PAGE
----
Traffic management is a crucial aspect of any pavement rehabilitation/construction project, but it is particularly important for rapid rehabilitation and construction projects where construction is often conducted under traffic. Rapid rehabilitation/construction work under traffic burdens both the highway agency and contractor to produce a high-quality pavement while minimizing traffic delay and maximizing traffic safety. In some cases, the option of a long-life pavement is ruled out for such projects because of skepticism that it can be built with minimal user delays. Moreover, in certain situations, user costs and delays can outweigh all other considerations for pavement construction, reconstruction, or rehabilitation. In these cases, special steps must be taken to minimize lane closures and reduced traffic access. Proper traffic management better ensures the safety of workers and helps minimize traffic congestion during construction. However, developing a traffic management plan to satisfy both objectives is extremely difficult and often very costly. Generally, traffic management plans are developed for a specific project based on previous experience within a localized region. Thus, for similar project circumstances across the country, significant variance in traffic handling options can and does occur. Many agencies employ less-than-optimal approaches to managing traffic, which result in extra costs, safety concerns, and significant user delays. A solution to this problem would be to develop techniques or models for simulating different traffic management scenarios based on the requirements of individual projects. These techniques/models will allow the contractor or owner-agency to simulate different traffic management strategies well in advance of construction, allowing them to identify problems and select the optimal strategy.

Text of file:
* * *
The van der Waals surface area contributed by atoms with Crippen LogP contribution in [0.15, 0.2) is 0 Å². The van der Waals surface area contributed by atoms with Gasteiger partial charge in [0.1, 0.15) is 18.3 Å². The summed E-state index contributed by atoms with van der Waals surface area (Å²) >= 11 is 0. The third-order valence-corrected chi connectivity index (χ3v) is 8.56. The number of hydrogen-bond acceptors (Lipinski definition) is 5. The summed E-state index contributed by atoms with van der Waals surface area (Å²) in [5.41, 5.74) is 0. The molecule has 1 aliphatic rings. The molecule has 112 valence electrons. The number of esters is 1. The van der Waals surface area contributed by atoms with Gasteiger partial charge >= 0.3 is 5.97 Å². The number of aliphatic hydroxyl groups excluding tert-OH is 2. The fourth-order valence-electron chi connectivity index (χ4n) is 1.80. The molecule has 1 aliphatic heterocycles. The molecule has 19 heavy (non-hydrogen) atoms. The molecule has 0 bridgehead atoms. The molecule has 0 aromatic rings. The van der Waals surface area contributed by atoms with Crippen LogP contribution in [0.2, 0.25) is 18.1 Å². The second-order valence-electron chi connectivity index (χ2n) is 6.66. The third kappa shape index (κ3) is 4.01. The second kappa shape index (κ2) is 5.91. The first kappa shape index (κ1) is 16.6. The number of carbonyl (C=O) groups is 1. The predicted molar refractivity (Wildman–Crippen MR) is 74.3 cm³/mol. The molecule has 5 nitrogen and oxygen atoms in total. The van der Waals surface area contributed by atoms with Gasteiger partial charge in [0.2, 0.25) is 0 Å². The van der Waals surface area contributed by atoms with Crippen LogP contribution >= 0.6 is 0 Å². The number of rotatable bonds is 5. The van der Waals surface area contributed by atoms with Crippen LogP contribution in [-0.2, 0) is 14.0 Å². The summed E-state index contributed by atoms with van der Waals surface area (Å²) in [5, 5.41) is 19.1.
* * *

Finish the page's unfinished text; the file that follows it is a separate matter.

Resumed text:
The tasks include the following:

  1. Identify traffic management techniques/models currently used by owner-agencies.

  2. Identify problems or limitations of current techniques/models based on contractor/
    agency experience.

  3. Identify agency constraints for traffic management (e.g., typical rehabilitation or construction timeframe, and restrictions on traffic diversion).

  4. Identify viable models for user cost prediction of traffic management and life-cycle cost models for concrete pavements.

  5. Develop simulation techniques/models that account for both contractor/agency requirements and constraints.

  6. Develop a case study that demonstrates the simulation technique/model on an actual construction project.

  7. Refine the simulation techniques/models as needed based on the case study.

  8. Develop agency/contractor interactive alternative models.

Benefits: New tools that contractors, designers, and owner-agencies can use to simulate different traffic management scenarios before construction, allowing them to identify potential problems and select the optimal traffic management scenario.

Products: Easy-to-use traffic management simulation tools (software).

Implementation: This research will result in easy-to-use tools (i.e., software) that contractors, designers, and owner-agencies can use for traffic management simulations.

Problem Statement 8-1-4. Virtual Construction Simulations

Recently, a number of industries have been turning to simulation tools to assess potential issues that could arise during the execution of industry processes. A notable example is the aerospace industry, which conducts numerous tests of aircraft and aircraft components using virtual simulations. In these simulations, the components are “assembled” using computers, and the process is monitored at critical points and compared to threshold values. Stresses, for example, are compared to strengths. Time is recorded, and efficiency statistics are derived. This research will explore and synthesize this technology and others like it in the hope of applying the same concepts to the concrete pavement construction process. The virtual simulations will consider both the paving process and traffic management strategies to optimize not only the construction process, but also the total cost, including user costs. The simulations will allow contractors and owner-agencies to perform virtual simulations of a complete concrete pavement construction or rehabilitation project to evaluate overall costs, identify problems, and determine an optimal construction process.